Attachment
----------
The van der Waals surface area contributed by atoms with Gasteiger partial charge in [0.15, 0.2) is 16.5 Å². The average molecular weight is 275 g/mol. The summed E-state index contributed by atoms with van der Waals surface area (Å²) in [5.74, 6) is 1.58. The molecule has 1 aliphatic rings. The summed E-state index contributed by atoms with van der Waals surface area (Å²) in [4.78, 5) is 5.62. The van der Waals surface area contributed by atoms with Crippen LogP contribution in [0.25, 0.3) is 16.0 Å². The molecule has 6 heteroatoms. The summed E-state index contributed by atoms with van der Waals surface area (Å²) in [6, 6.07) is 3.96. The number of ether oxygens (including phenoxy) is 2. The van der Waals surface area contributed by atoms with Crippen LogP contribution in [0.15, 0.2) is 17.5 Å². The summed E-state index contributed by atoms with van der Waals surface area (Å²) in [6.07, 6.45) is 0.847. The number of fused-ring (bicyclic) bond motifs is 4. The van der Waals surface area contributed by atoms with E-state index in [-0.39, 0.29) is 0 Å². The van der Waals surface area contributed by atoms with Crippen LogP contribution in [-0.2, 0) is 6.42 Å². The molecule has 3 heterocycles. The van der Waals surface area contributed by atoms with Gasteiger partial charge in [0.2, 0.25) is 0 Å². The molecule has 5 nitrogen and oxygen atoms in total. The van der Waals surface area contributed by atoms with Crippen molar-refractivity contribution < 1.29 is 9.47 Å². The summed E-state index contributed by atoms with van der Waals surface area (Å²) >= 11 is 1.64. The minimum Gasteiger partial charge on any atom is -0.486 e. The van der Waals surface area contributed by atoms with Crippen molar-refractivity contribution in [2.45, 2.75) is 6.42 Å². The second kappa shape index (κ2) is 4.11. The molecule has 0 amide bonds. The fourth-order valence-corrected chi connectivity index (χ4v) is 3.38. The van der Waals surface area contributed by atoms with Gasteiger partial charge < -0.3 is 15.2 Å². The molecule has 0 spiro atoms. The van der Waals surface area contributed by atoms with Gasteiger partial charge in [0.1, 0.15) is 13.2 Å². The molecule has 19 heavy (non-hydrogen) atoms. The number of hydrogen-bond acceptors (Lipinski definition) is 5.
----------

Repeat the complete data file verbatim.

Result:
The van der Waals surface area contributed by atoms with Gasteiger partial charge in [0.15, 0.2) is 16.5 Å². The average molecular weight is 275 g/mol. The summed E-state index contributed by atoms with van der Waals surface area (Å²) in [5.74, 6) is 1.58. The molecule has 1 aliphatic rings. The summed E-state index contributed by atoms with van der Waals surface area (Å²) in [4.78, 5) is 5.62. The van der Waals surface area contributed by atoms with Crippen LogP contribution in [0.25, 0.3) is 16.0 Å². The molecule has 6 heteroatoms. The summed E-state index contributed by atoms with van der Waals surface area (Å²) in [6, 6.07) is 3.96. The number of ether oxygens (including phenoxy) is 2. The van der Waals surface area contributed by atoms with Crippen LogP contribution in [0.15, 0.2) is 17.5 Å². The summed E-state index contributed by atoms with van der Waals surface area (Å²) in [6.07, 6.45) is 0.847. The number of fused-ring (bicyclic) bond motifs is 4. The van der Waals surface area contributed by atoms with E-state index in [-0.39, 0.29) is 0 Å². The van der Waals surface area contributed by atoms with Crippen LogP contribution in [-0.2, 0) is 6.42 Å². The molecule has 3 heterocycles. The van der Waals surface area contributed by atoms with Gasteiger partial charge in [0.2, 0.25) is 0 Å². The molecule has 5 nitrogen and oxygen atoms in total. The van der Waals surface area contributed by atoms with Crippen molar-refractivity contribution < 1.29 is 9.47 Å². The summed E-state index contributed by atoms with van der Waals surface area (Å²) >= 11 is 1.64. The minimum Gasteiger partial charge on any atom is -0.486 e. The van der Waals surface area contributed by atoms with Crippen molar-refractivity contribution in [2.45, 2.75) is 6.42 Å². The second kappa shape index (κ2) is 4.11. The molecule has 0 amide bonds. The fourth-order valence-corrected chi connectivity index (χ4v) is 3.38. The van der Waals surface area contributed by atoms with Gasteiger partial charge < -0.3 is 15.2 Å². The molecule has 0 spiro atoms. The van der Waals surface area contributed by atoms with Gasteiger partial charge in [0.1, 0.15) is 13.2 Å². The molecule has 19 heavy (non-hydrogen) atoms. The number of hydrogen-bond acceptors (Lipinski definition) is 5.